5 Ways to Celebrate Summer in San Francisco

Timothy Pearce
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Anyone who’s spent time in San Francisco knows that summer has its own special flavor here. First of all, there’s the timing – the Bay Area’s warmest months are September and October, just when the rest of the country is cooling off. And it never gets really hot – high temperatures during those months average 70 and 69 degrees, respectively. But that helps make the season, however brief, even sweeter. RootsRated offers five ways to celebrate summer in San Francisco.

1. Take in a Giants game – from a kayak.

Eric Molina

Watching the seven-time World Series champions from a seat inside AT&T Park is a classic summer outing. But to spice up the adventure, hop into a kayak and join the legions of paddlers who jostle for the “splash hits” that cruise over the wall and into McCovey Cove, named for Hall of Fame first baseman Willie McCovey. City Kayak offers packages that include a kayak, life jacket, and other necessities, but other extras to pack are a waterproof radio and a net to snag one of the water-bound balls.

2. Join a nighttime party on two wheels.

SF Bike Party, held the first Friday of every month, always promises a great time.
SF Bike Party, held the first Friday of every month, always promises a great time. Sam Dosick

Starting at 8 pm on the first Friday of every month, a group of boisterous bicyclists takes to the streets of San Francisco, complete with elaborate costumes, thumping music, and good-spirited revelry. Known as San Francisco Bike Party , it’s one of the coolest ways to enjoy a warm summer night, with a theme for each ride – recent ones have included Americana, the San Francisco Gold Rush, and Robin Williams. For inspiration on gussying up yourself and your ride, check out the “look book” posted on the group’s website several days prior.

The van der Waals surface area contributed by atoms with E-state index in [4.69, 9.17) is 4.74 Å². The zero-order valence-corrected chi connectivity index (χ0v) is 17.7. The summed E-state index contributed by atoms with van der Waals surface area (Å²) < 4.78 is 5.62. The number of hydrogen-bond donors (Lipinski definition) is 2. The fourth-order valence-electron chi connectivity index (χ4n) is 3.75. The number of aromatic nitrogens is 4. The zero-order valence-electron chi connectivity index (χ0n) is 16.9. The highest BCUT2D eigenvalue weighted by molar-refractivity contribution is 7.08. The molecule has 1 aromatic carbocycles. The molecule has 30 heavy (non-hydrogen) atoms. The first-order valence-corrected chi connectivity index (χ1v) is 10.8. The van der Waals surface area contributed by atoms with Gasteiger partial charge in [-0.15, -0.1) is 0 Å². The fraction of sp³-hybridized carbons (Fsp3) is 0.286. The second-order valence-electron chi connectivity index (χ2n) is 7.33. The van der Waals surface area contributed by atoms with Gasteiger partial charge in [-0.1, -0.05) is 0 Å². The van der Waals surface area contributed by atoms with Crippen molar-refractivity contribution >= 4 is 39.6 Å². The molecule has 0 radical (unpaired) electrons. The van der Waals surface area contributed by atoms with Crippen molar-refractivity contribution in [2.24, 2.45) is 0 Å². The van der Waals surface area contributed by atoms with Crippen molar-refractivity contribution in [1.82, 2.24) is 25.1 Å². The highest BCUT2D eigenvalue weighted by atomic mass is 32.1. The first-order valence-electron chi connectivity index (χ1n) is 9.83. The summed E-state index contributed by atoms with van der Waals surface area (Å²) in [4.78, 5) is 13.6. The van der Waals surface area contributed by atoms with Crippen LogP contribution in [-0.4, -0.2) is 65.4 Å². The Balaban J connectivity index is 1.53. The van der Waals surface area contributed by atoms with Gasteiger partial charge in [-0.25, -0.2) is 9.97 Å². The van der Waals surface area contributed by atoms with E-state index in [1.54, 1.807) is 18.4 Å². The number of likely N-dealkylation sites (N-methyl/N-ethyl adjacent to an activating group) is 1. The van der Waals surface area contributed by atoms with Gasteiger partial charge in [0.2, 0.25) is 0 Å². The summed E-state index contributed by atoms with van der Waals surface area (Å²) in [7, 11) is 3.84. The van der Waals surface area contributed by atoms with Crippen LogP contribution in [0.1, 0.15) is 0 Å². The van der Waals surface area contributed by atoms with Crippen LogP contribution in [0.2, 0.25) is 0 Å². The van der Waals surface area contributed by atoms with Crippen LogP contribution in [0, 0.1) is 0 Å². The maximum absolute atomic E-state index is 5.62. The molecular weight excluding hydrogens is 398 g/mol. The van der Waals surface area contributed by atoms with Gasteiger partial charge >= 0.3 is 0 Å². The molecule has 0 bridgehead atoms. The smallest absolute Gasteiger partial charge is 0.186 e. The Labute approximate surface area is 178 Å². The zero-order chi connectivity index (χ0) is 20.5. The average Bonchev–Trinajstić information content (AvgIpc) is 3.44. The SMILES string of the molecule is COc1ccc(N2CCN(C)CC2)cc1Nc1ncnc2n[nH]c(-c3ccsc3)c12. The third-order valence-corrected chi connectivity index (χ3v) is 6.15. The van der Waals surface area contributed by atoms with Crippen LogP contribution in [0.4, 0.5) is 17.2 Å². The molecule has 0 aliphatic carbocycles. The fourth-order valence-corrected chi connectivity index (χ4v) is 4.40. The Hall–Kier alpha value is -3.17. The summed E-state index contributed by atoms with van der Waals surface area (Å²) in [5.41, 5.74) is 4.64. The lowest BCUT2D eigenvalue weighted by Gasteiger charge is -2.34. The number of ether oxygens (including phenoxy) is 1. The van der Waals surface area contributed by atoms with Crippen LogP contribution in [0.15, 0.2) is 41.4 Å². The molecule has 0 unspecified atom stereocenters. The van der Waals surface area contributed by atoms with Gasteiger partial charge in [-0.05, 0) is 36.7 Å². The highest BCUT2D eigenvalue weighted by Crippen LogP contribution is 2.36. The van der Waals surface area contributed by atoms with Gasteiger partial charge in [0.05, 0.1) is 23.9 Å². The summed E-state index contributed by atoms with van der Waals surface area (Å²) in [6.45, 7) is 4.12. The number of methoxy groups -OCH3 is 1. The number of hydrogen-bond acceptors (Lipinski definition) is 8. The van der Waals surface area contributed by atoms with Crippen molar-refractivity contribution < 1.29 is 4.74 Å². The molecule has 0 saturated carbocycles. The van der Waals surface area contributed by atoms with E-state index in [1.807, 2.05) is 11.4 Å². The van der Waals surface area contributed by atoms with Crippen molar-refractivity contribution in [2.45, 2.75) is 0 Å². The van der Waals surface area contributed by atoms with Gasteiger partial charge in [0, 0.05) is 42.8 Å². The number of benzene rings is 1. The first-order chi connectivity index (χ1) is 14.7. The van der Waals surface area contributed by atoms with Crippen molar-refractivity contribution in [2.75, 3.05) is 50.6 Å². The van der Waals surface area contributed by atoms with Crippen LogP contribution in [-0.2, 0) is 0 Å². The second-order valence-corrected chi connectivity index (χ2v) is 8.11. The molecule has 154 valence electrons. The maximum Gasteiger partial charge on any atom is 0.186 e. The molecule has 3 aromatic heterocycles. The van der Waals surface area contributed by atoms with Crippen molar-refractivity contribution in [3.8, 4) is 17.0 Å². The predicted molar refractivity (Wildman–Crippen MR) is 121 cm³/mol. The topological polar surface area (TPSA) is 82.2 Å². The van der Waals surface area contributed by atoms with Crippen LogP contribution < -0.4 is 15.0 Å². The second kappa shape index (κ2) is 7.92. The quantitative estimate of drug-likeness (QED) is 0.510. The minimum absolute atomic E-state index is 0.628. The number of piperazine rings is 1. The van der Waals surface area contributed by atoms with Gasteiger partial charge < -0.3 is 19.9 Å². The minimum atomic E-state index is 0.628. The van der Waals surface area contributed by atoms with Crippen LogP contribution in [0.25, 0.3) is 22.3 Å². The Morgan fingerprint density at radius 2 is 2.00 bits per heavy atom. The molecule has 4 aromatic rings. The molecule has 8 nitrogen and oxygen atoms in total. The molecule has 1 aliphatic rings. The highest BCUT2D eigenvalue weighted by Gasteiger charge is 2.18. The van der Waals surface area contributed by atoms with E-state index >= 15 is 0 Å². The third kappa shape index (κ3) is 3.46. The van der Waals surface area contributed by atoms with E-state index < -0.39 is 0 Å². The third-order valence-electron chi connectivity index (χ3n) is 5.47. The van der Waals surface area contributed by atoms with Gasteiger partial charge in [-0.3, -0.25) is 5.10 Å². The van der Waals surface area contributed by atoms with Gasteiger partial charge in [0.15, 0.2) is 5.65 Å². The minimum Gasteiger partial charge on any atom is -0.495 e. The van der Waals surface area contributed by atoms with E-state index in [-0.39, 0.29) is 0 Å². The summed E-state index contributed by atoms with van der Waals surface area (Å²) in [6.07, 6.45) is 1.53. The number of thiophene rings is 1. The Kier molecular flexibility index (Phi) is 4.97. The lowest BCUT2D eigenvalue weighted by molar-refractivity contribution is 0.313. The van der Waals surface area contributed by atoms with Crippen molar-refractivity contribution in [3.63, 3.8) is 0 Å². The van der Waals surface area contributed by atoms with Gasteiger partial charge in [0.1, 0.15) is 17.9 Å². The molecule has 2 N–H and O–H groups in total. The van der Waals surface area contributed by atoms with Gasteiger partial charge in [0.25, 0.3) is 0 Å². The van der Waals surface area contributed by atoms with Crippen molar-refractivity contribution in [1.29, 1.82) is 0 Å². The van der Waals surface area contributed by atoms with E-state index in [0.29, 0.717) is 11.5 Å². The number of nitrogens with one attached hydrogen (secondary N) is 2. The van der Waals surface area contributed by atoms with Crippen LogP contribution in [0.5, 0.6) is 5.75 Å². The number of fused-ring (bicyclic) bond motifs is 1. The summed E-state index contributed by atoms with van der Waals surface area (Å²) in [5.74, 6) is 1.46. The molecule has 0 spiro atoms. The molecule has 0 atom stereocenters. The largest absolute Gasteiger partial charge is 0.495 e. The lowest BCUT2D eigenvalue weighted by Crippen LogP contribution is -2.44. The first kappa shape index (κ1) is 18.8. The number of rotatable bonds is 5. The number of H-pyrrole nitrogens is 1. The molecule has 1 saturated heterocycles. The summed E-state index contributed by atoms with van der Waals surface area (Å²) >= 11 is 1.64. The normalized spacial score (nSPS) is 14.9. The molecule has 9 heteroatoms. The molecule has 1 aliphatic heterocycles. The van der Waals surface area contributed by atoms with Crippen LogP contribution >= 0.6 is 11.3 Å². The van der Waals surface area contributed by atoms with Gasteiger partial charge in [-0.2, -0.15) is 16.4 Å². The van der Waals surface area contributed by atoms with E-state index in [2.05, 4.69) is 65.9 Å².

And make no mistake, this is no Critical Mass: Bike Party’s mission is to “promote a positive community” during all rides, which includes stopping at red lights, sharing the streets with vehicle traffic and leaving no trace.

3. Explore Angel Island.

Franco Fortini

The largest island of the almost 20 in San Francisco Bay, Angel Island is heaven for outdoor enthusiasts during warmer weather. Its 13 miles of trails weave through coastal live oak, hazelnut, and bay laurel trees. Be sure to ascend the 787-foot summit of Mount Livermore, the island’s highest point, for panoramic views of the bay and Marin headlands. For an interesting history lesson, stop by Camp Reynolds, built by the U.S. Army during the Civil War, and Immigration Station, where scores of immigrants were processed between 1910 and 1940. To reach Angel Island, take a Blue & Gold Fleet ferry from San Francisco, or make the three-mile paddle via kayak from Sea Trek , an outfitter based in Sausalito.

4. Hike and feast at the Presidio.

Eugene Kim

The woodsy environs of the Presidio are a perennial favorite among outdoor lovers for its extensive  running and hiking  trails and terrific views. Throughout October, you can combine your efforts with a culinary reward, courtesy of the fleet of food trucks that descend for the Off the Grid Picnic at the Presidio , every Sunday from 1-4 p.m. Regulars usually include pizza from Del Popolo and Vietnamese courtesy of Little Green Cyclo (check the group’s Facebook page for updates on vendors and special events). On Thursdays from 5-9 p.m. through Oct. 26, the shindig takes on a camping vibe with Twilight at the Presidio , featuring fire pits, cabanas, and tasty adult beverages like spiked apple cider.

5. Slide into summer.

Braden Kowitz

Literally, at the Seward Street slides, located in a mini-park in the Castro/Eureka Valley. The park opened in 1973, following a hard-fought, neighborhood-led campaign that prevented the construction of a large apartment building in the area. The stars of the show are the twisty, side-by-side concrete slides, a deliciously dangerous contrast to today’s watered-down playgrounds. As such, they draw thrill-seekers of all ages, though the rules state that adults must be accompanied by children. Wear long sleeves, bring a piece of cardboard for a faster ride, and come before the park closes at 5 p.m., as vigilant neighbors don’t hesitate to report loud noise.

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